Animal board invited review: Improving animal health and welfare in the transition of livestock farming systems: Towards social acceptability and sustainability.

TitleAnimal board invited review: Improving animal health and welfare in the transition of livestock farming systems: Towards social acceptability and sustainability.
Publication TypeJournal Article
Year of Publication2024
AuthorsDucrot, C, Barrio, MB, Boissy, A, Charrier, F, Even, S, Mormède, P, Petit, S, van der Laan, M-HPinard-, Schelcher, F, Casabianca, F, Ducos, A, Foucras, G, Guatteo, R, Peyraud, J-L, Vayssier-Taussat, M, Veysset, P, Friggens, NC, Fernandez, X
Date Published2024 Feb 02

The need to integrate more clearly societal expectations on livestock farming has led the authors of this article to consider that livestock farming systems must be redesigned to position health and welfare at the heart of their objectives. This article proposes a vision of the advances in knowledge required at different scales to contribute to this transformation. After defining health and welfare of animals, the article emphasises the need to consider health in a broader perspective, to deepen the question of positive emotional experiences regarding welfare, and raises the question of how to assess these two elements on farms. The positive interactions between health and welfare are presented. Some possible tensions between them are also discussed, in particular when improving welfare by providing a more stimulating and richer environment such as access to outdoor increases the risk of infectious diseases. Jointly improving health and welfare of animals poses a number of questions at various scales, from the animal level to the production chain. At the animal level, the authors highlight the need to explore: the long-term links between better welfare and physiological balance, the role of microbiota, the psycho-neuro-endocrine mechanisms linking positive mental state and health, and the trade-off between the physiological functions of production, reproduction and immunity. At the farm level, in addition to studying the relationships at the group level between welfare, health and production, the paper supports the idea of co-constructing innovative systems with livestock farmers, as well as analysing the cost, acceptability and impact of improved systems on their working conditions and well-being. At the production chain or territory levels, various questions are raised. These include studying the best strategies to improve animal health and welfare while preserving economic viability, the labelling of products and the consumers' willingness to pay, the consequences of heterogeneity in animal traits on the processing of animal products, and the spatial distribution of livestock farming and the organisation of the production and value chain. At the level of the citizen and consumer, one of the challenges is to better inter-relate sanitary and health perspectives on the one hand, and welfare concerns on the other hand. There is also a need to improve citizens' knowledge on livestock farming, and to develop more intense and constructive exchanges between livestock farmers, the livestock industry and citizens. These difficult issues plead for interdisciplinary and transdisciplinary research involving various scientific disciplines and the different stakeholders, including public policy makers through participatory research.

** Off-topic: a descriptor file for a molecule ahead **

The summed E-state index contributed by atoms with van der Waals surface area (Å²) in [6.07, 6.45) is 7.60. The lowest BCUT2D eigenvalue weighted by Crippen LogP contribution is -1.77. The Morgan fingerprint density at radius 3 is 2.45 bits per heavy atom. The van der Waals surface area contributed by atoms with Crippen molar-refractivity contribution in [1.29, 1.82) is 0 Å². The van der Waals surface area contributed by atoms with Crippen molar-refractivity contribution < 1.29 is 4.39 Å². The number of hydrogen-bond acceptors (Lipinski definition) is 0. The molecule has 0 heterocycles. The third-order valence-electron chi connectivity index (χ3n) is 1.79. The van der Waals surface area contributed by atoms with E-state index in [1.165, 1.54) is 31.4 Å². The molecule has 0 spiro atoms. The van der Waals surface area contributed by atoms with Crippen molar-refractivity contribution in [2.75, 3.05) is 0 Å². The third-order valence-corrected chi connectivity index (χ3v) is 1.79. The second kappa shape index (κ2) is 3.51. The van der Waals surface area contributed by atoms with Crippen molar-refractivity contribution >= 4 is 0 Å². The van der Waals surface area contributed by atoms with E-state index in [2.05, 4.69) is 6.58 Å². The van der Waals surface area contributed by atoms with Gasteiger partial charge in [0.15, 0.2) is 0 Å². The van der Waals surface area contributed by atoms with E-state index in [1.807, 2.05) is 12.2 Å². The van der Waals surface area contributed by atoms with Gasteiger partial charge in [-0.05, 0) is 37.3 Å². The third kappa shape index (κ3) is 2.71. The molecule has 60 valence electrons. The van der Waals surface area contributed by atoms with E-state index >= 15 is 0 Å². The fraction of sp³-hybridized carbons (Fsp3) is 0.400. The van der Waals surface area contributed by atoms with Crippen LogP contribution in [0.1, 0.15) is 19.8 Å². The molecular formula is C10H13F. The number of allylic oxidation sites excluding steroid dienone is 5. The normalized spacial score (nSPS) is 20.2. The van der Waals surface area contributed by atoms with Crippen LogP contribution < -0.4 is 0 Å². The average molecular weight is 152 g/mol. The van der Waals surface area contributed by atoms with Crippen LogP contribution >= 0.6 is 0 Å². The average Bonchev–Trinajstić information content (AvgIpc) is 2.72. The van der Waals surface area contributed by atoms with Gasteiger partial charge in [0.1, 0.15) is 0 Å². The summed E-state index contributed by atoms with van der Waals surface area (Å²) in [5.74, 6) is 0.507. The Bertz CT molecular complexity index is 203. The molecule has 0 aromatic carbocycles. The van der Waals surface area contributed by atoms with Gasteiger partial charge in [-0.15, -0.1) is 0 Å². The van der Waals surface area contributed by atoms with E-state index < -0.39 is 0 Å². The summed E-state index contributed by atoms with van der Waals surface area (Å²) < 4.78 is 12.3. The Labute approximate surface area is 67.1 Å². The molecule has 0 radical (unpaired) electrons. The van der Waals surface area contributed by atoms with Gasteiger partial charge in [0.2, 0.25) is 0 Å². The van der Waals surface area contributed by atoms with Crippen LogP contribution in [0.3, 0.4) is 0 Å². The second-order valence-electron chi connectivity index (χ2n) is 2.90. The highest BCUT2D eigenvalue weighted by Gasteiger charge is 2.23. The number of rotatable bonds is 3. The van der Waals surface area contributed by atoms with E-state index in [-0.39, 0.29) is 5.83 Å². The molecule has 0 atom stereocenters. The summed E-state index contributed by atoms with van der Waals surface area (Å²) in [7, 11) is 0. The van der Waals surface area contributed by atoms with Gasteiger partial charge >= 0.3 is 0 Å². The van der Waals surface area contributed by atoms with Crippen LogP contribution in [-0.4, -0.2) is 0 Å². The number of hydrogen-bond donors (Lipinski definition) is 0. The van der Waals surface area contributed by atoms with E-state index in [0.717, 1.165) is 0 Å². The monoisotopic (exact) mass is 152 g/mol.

Alternate JournalAnimal
PubMed ID38452419